Since Boise has been getting a plentiful amount of snow this winter, why not do an activity that helps the kiddos apply STEM principles to the snow! This is a great activity for the little ones that want to learn, use their hands, and get outside in the snow.
- 32oz Mason Jar
- Craft supplies for decorating the jar
- plastic ruler
- Large spoons
- Start by having the kids help you decorate the jar to look like a snowman. You can glue buttons or use paint for the snowman's buttons, wrap a ribbon around the jar for a scarf, use orange paper to make a carrot nose, etc.
- Once the jar is decorated, put on your coat and mittens and grab the spoons and head outside.
- Have the kids careful scoop snow into the jar using the spoons until it is completely full.
- Bring the jar back inside, wipe it down and level off the top of the snow.
- Have the kids put the plastic ruler into the jar all the way to the bottom.
- Have them measure and write down the height of the snow. Help and teach them how to read the ruler if needed.
- Then you wait! Set a periodic timer (5 or 1o minutes) and have the kids measure and check on the snow level every time the timer goes off. Record the snow level on a piece of paper so they can observe how fast the snow is melting.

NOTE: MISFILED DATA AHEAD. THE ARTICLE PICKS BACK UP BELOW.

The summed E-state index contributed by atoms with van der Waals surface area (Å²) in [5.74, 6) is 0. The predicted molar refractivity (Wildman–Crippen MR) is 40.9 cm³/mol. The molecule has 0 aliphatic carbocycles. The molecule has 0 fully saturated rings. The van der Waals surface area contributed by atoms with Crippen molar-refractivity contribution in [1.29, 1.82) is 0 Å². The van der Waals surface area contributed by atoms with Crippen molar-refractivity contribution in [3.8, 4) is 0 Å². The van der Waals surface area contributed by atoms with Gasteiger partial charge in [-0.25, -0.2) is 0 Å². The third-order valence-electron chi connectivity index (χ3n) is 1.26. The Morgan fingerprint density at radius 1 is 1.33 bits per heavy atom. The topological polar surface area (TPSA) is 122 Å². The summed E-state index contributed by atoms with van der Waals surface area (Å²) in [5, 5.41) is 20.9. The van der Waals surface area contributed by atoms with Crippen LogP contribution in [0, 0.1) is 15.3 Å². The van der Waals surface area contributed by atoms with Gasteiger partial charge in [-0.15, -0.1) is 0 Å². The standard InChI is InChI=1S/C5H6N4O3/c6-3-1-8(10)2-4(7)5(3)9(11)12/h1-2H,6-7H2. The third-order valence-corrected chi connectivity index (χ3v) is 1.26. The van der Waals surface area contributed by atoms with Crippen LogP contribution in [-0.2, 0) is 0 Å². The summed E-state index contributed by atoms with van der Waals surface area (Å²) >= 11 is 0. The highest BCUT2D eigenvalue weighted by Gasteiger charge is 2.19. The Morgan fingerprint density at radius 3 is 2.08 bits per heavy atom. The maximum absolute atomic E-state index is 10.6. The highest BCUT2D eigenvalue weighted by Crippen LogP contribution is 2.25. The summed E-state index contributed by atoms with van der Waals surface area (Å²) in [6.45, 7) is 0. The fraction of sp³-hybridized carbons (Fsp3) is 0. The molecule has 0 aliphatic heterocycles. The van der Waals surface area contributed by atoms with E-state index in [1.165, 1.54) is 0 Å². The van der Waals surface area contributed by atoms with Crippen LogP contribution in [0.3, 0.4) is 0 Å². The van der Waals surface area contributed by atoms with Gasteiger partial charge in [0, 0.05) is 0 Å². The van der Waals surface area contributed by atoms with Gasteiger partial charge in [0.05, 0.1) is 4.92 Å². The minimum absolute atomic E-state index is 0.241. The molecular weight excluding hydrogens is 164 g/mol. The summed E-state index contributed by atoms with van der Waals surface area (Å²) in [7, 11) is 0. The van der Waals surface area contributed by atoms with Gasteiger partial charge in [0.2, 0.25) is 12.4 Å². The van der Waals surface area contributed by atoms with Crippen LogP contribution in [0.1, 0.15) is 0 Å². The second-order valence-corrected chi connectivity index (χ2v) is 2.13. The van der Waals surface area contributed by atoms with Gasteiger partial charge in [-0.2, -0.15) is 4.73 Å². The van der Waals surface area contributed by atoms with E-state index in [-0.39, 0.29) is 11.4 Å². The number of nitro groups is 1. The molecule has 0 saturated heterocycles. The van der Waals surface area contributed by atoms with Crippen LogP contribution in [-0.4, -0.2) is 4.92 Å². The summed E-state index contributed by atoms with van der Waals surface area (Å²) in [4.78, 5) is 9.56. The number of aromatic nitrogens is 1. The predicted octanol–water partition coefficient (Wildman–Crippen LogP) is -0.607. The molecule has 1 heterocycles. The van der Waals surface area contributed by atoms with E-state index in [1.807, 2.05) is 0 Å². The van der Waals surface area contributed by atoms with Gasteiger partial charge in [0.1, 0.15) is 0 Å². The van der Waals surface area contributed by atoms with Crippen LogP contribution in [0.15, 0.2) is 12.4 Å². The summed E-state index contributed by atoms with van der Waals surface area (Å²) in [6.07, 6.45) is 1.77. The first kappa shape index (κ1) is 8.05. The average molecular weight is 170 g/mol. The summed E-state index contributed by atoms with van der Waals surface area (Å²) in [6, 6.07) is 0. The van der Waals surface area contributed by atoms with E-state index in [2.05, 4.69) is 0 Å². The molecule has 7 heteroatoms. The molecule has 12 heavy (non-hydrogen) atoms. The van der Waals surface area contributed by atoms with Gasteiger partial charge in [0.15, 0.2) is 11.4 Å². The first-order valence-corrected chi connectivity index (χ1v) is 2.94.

This is a very simple activity to keep the kids engaged and learning. It can be changed and customized in many ways for different learning levels as well!
For example, if you have older kids, you can have them create an experiment and have them test their theory of melting speeds by changing the placement of the jar (ie next to a window, upstairs vs downstairs). They can observe the snow melting and asses their predictions.
- States of Matter: Teach about the different states of matter between the snow outside and when it melts in the jar. Explain the difference between liquid, solid, and gas.
- Melting: Teach about why the snow melts when it's brought inside. You can explain the relationship between temperature and molecules within the matter. As the snow melts, the tightly packed molecules become loosely packed molecules in water.